• Mike W says:

        Jane – build a frame and mount a thin wood panel to the front, it’s more work but so much lighter…

      • Mike W says:

        and sing two layers of foamcore still won’t be strong enough. I’ve tried two, with and without a cardboard liner, and still changed to a frame system.

      • Yeah, I think the foamcore would be too light. I was thinking of looking for some of the hardboard a commenter above mentioned. I’m not sure what you mean by building a frame? Can you be more detailed?

  3. jnsmld56 says:

    I work my puzzles in much the same way, sorting first. I usually sort pieces directly from the box or bag, though, instead of dumping them out. Cuts down on the puzzle dust on the table, which I hate!

  4. SteveM says:

    Thank you for the detailed write up, it gives me a few tricks to try out. If I’m lucky I can convince my wife to let me buy a jigsafe and jigboard.

    I do pretty much the same as when I was a kid. Dump the bag of pieces onto a puzzle board and turn all of the pieces face up and pull out the edges. From there order of assembly is the same as you describe, but the pieces are not sorted at all and they need to be moved frequently to make room for the assembled pieces. Not something I enjoy having to do.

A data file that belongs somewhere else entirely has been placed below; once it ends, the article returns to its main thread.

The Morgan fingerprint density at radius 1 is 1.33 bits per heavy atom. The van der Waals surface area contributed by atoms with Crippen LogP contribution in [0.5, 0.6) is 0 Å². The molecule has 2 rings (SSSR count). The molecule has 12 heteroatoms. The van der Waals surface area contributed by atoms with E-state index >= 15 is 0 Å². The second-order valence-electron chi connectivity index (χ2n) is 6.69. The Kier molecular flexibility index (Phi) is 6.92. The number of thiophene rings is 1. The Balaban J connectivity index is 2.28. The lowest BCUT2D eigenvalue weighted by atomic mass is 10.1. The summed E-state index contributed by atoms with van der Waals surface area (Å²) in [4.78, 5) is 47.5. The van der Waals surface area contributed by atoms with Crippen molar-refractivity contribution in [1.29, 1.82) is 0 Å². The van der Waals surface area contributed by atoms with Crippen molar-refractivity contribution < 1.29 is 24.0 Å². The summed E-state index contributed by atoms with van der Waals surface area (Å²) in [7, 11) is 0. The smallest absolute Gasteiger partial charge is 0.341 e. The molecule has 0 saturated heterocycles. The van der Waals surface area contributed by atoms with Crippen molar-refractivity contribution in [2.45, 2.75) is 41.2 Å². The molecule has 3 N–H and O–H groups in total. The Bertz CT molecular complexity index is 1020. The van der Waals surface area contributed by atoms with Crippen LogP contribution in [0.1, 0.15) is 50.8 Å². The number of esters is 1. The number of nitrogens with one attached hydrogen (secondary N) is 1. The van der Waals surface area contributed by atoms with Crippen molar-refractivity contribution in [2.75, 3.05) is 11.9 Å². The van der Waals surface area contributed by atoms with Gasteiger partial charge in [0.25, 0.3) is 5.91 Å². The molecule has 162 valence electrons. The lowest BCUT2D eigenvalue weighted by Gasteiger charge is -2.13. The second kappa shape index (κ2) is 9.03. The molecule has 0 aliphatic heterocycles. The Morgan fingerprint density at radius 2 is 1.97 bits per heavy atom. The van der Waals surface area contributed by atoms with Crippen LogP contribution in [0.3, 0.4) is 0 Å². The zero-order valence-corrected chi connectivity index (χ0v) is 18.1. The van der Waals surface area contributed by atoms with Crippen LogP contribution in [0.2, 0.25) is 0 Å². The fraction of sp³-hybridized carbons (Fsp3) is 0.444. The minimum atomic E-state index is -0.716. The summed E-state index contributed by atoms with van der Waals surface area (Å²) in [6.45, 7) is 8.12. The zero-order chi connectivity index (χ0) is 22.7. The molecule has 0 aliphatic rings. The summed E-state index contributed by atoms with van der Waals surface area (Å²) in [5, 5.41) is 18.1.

When I was a kid the puzzle board was a large piece of hardboard that we stored behind the upright piano. Now I use a scrap of 3/8″ plywood that has a smooth kraft paper face on one side and is just big enough for a 2000 piece puzzle. I have a 3000 piece in the queue so I’ll need to solve that problem too.

    • Hi, Steve! Thanks for sharing your set-up. Yeah, the 3000 piece thing… seems like a lot of us are in the same boat. I’ll have to post something when I figure it out or feel free to share when you do!

  5. 10hdt says:

    Great suggestions, I have a few tips your readers might find helpful.
    I use all sorts of boxes for sorting. The flimsy folding (white shirt boxes) I reinforce with tape at the corners. These are easily available at dollar stores. I have even used clean pizza boxes. I line all my boxes with white paper to see the pieces easier.